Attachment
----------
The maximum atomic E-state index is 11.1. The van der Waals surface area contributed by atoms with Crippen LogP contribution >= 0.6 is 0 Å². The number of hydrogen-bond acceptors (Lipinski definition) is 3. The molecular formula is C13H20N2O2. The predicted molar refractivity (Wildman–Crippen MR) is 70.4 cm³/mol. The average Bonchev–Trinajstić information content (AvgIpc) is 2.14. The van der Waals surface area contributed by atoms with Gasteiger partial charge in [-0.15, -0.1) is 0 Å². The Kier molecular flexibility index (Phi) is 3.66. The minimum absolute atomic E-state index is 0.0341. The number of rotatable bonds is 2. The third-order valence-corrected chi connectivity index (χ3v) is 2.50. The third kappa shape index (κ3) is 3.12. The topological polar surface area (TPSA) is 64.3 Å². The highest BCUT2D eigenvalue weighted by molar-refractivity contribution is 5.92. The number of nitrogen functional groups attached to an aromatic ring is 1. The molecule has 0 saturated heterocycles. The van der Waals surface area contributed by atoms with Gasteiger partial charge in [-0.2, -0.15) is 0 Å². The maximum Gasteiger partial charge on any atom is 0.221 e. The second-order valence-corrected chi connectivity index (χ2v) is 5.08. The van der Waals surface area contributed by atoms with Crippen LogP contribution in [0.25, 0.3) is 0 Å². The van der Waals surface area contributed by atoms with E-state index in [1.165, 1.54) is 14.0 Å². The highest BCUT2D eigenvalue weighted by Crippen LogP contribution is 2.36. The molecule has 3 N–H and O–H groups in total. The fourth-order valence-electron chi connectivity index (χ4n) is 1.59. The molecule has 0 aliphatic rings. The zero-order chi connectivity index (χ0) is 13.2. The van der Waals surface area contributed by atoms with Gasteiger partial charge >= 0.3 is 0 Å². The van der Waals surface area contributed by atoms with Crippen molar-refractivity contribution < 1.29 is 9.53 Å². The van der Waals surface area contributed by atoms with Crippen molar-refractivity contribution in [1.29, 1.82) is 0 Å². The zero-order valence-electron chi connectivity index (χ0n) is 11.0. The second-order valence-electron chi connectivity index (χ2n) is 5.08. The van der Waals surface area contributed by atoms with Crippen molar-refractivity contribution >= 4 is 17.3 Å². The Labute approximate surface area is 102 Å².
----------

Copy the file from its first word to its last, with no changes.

The maximum atomic E-state index is 11.1. The van der Waals surface area contributed by atoms with Crippen LogP contribution >= 0.6 is 0 Å². The number of hydrogen-bond acceptors (Lipinski definition) is 3. The molecular formula is C13H20N2O2. The predicted molar refractivity (Wildman–Crippen MR) is 70.4 cm³/mol. The average Bonchev–Trinajstić information content (AvgIpc) is 2.14. The van der Waals surface area contributed by atoms with Gasteiger partial charge in [-0.15, -0.1) is 0 Å². The Kier molecular flexibility index (Phi) is 3.66. The minimum absolute atomic E-state index is 0.0341. The number of rotatable bonds is 2. The third-order valence-corrected chi connectivity index (χ3v) is 2.50. The third kappa shape index (κ3) is 3.12. The topological polar surface area (TPSA) is 64.3 Å². The highest BCUT2D eigenvalue weighted by molar-refractivity contribution is 5.92. The number of nitrogen functional groups attached to an aromatic ring is 1. The molecule has 0 saturated heterocycles. The van der Waals surface area contributed by atoms with Gasteiger partial charge in [-0.2, -0.15) is 0 Å². The maximum Gasteiger partial charge on any atom is 0.221 e. The second-order valence-corrected chi connectivity index (χ2v) is 5.08. The van der Waals surface area contributed by atoms with Crippen LogP contribution in [0.25, 0.3) is 0 Å². The van der Waals surface area contributed by atoms with E-state index in [1.165, 1.54) is 14.0 Å². The highest BCUT2D eigenvalue weighted by Crippen LogP contribution is 2.36. The molecule has 3 N–H and O–H groups in total. The fourth-order valence-electron chi connectivity index (χ4n) is 1.59. The molecule has 0 aliphatic rings. The zero-order chi connectivity index (χ0) is 13.2. The van der Waals surface area contributed by atoms with Gasteiger partial charge >= 0.3 is 0 Å². The van der Waals surface area contributed by atoms with Crippen molar-refractivity contribution < 1.29 is 9.53 Å². The van der Waals surface area contributed by atoms with Crippen molar-refractivity contribution in [1.29, 1.82) is 0 Å². The zero-order valence-electron chi connectivity index (χ0n) is 11.0. The second-order valence-electron chi connectivity index (χ2n) is 5.08. The van der Waals surface area contributed by atoms with Crippen molar-refractivity contribution >= 4 is 17.3 Å². The Labute approximate surface area is 102 Å².